Master Class Workshop participants will be offered an opportunity to hear what the Sister Kate’s Home Kids Foundation Trust and the Sister Kate’s Home Kids themselves as Stolen Generation survivors are collectively doing for their own healing and the healing of their families – as well as working in Joint Partnership to build a Healing Centre of Excellence that will provide a wide range of healing and empowerment initiatives at the local, regional, national and international level.
The workshop will also consist of sharing across boarders within professional areas of service provision and an opportunity to workshop individual and collective ideas that are based within cultural, social, environmental and human rights support advocacies.
Participants will work in groups to discuss innovative and creative ways of addressing current programs and on conclusion of the class, will present their findings.
Date: Tuesday 15 September 2015
Time: 5.00pm – 7.00pm
Venue: BelleVue Ballroom, Perth Convention and Exhibition Centre
Cost: Inclusive for full Delegates
Additional Tickets: $77
The Welcome Reception will take place after sessions on day one of the Conference. This function will provide delegates with the perfect networking opportunity to gain new contacts within the sector, and rekindle old acquaintances.
7.00pm – 10.00pm
PLEASE NOTE: Additional registration fee required for these functions. Places are limited and will be allocated as payment is received.
Fraser’s Dinner and Show at Kings Park
Venue: Fraser’s State Reception Centre, Kings Park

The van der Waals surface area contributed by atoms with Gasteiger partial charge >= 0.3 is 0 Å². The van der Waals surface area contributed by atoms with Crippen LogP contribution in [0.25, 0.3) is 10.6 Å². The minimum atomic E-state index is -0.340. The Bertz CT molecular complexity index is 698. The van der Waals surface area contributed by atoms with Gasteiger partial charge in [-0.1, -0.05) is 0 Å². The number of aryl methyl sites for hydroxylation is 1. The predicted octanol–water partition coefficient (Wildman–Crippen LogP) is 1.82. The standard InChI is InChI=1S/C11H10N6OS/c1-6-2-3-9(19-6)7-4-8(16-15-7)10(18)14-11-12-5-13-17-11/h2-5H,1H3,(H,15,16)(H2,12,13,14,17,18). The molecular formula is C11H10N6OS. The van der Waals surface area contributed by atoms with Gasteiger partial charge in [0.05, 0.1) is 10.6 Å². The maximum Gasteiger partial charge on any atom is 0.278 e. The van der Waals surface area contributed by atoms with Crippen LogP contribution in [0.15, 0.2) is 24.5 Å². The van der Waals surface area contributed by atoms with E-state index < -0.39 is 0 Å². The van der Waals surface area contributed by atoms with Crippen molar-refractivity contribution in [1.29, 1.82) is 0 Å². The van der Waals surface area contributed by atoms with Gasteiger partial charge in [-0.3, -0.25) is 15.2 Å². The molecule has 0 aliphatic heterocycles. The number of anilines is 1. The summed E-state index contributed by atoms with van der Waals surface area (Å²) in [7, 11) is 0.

Dress: Neat Casual
Includes transfers to and from the Perth Convention and Exhibition Centre, a three course dinner, entertainment and drinks (sparkling, wine, beer and soft drinks).
Be wined and dined at arguably one of Perth’s finest venues situated in the beautiful environs of Kings Park, whilst being entertained by Australia’s premier Indigenous Motown tribute act, the ‘Merindas’. The dinner will be held in the State Reception Centre located at the top of the Kings Park complex, high in the gum trees with a stunning view over the city and river.
Merindas name comes from the Aboriginal Eora language – meaning beautiful woman and is a tribute to their Indigenous heritage. But there is far more to this very talented group than just their name. Candice, Kristel and Rhiannon are amazing performers whose stars are on the rise as they send ripples across the Australia’s Motown scene. In 2013 the group was nominated for a Deadly award in the category of ‘Most Promising New Talent in Music’. They have supported some of Australia’s biggest stars including Kasey Donovan, Christine Anu and Troy Cassar-Daley.
Limited places are available, it is recommended you book early!
Aviary Evening of Entertainment
Venue: The Aviary, Level 1, 140 William Street, Perth
Dress: Neat Casual